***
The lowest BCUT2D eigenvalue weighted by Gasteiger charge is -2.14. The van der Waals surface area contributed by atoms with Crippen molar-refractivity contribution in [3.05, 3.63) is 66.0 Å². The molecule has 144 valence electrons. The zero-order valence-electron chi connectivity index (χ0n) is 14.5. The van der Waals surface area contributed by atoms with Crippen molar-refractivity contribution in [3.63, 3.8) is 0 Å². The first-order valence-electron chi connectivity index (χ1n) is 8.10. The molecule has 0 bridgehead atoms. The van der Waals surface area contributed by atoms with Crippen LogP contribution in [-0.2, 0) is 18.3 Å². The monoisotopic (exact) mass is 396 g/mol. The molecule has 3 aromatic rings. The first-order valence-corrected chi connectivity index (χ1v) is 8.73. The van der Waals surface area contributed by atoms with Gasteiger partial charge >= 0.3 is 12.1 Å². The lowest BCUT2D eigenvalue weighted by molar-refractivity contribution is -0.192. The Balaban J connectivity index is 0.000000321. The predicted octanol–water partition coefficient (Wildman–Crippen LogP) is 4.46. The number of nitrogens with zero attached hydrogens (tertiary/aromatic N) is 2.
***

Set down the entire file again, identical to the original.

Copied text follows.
The lowest BCUT2D eigenvalue weighted by Gasteiger charge is -2.14. The van der Waals surface area contributed by atoms with Crippen molar-refractivity contribution in [3.05, 3.63) is 66.0 Å². The molecule has 144 valence electrons. The zero-order valence-electron chi connectivity index (χ0n) is 14.5. The van der Waals surface area contributed by atoms with Crippen molar-refractivity contribution in [3.63, 3.8) is 0 Å². The first-order valence-electron chi connectivity index (χ1n) is 8.10. The molecule has 0 bridgehead atoms. The van der Waals surface area contributed by atoms with Crippen LogP contribution in [-0.2, 0) is 18.3 Å². The monoisotopic (exact) mass is 396 g/mol. The molecule has 3 aromatic rings. The first-order valence-corrected chi connectivity index (χ1v) is 8.73. The van der Waals surface area contributed by atoms with Gasteiger partial charge >= 0.3 is 12.1 Å². The lowest BCUT2D eigenvalue weighted by molar-refractivity contribution is -0.192. The Balaban J connectivity index is 0.000000321. The predicted octanol–water partition coefficient (Wildman–Crippen LogP) is 4.46. The number of nitrogens with zero attached hydrogens (tertiary/aromatic N) is 2.